Chances are you live a stone’s throw away from a Thai restaurant in your neighborhood, and you’ve got a go-to local favorite for pad thai. These days I often find myself traveling north of Berkeley, where there’s quite a few wonderful Thai eateries clustered in Albany, El Cerrito and San Pablo locales.
We journey into the kitchen of Charles Phan, Vietnamese-American chef of The Slanted Door Group, to cook a dish served during Tet.
This story steps inside San Francisco botanicas to meet healers who use local and imported herbs to helping clients make a mind-body connection. KQED’s Shuka Kalantari reports the centuries-old traditions of healing is rooted in using medicinal plants that can be gathered and grown.
Meskel is one of the biggest holidays on the Ethiopian Orthodox calendar. As with many religious congregations, the numbers of “casual” visitors swell on days like these, and the Medhani Alem Ethiopian Orthodox Church is ready to throw a big welcoming party.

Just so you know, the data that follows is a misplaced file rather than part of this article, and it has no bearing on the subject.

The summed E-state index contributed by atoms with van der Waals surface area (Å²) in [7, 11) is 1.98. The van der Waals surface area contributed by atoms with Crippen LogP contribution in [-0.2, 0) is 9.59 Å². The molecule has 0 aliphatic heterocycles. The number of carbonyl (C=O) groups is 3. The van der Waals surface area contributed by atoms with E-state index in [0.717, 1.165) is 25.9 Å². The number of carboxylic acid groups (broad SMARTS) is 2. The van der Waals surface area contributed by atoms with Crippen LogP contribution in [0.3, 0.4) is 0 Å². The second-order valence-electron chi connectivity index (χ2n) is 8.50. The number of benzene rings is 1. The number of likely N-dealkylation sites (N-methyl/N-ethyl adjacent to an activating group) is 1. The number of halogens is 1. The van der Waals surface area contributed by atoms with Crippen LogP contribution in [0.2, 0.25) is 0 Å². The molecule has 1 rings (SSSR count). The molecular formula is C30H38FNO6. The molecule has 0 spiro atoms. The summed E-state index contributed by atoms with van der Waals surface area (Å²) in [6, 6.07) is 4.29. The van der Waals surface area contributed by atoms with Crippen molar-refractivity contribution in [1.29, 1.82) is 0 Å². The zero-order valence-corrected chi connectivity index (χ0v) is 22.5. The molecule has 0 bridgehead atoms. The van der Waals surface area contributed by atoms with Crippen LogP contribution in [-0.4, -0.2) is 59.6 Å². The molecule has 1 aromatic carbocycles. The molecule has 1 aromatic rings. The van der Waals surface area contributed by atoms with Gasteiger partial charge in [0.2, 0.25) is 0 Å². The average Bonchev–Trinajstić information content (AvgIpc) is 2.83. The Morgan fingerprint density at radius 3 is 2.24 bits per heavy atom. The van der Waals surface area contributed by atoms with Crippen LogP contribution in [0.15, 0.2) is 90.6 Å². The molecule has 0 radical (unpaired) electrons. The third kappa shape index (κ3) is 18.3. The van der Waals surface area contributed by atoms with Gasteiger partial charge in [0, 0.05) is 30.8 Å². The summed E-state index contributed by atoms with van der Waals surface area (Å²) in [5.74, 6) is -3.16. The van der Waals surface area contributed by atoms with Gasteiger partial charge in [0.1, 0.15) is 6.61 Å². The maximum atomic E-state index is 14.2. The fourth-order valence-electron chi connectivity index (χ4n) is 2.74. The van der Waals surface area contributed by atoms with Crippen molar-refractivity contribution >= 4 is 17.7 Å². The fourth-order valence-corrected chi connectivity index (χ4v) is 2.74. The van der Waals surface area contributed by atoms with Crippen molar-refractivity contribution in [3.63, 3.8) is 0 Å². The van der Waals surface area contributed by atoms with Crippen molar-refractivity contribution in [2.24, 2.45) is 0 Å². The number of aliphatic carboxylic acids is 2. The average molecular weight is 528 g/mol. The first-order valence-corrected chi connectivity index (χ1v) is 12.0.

“As the world shaped itself in different ways, people made their way to California, which became the safe haven of Armenians from around the world.” Western and Eastern Armenians speak different dialects, use different names for the same dishes — and make those dishes differently. What they all share in common is the challenge of keeping their language alive in America. That’s where food is at least the start of the conversation.
A trip to the Spirit Rock Meditation Center in Marin for a Mindful Eating retreat can help retrain the brain to be a willing partner in living with greater consciousness.
Livermore’s Shiva-Vishnu Temple is a major touchstone for the Bay Area’s growing Indian American community. Vegetarian meals are prepared weekly and offered up for free to the gods and the public. Rachael Myrow visited the temple in September, during the 10-day celebration of Lord Ganesha.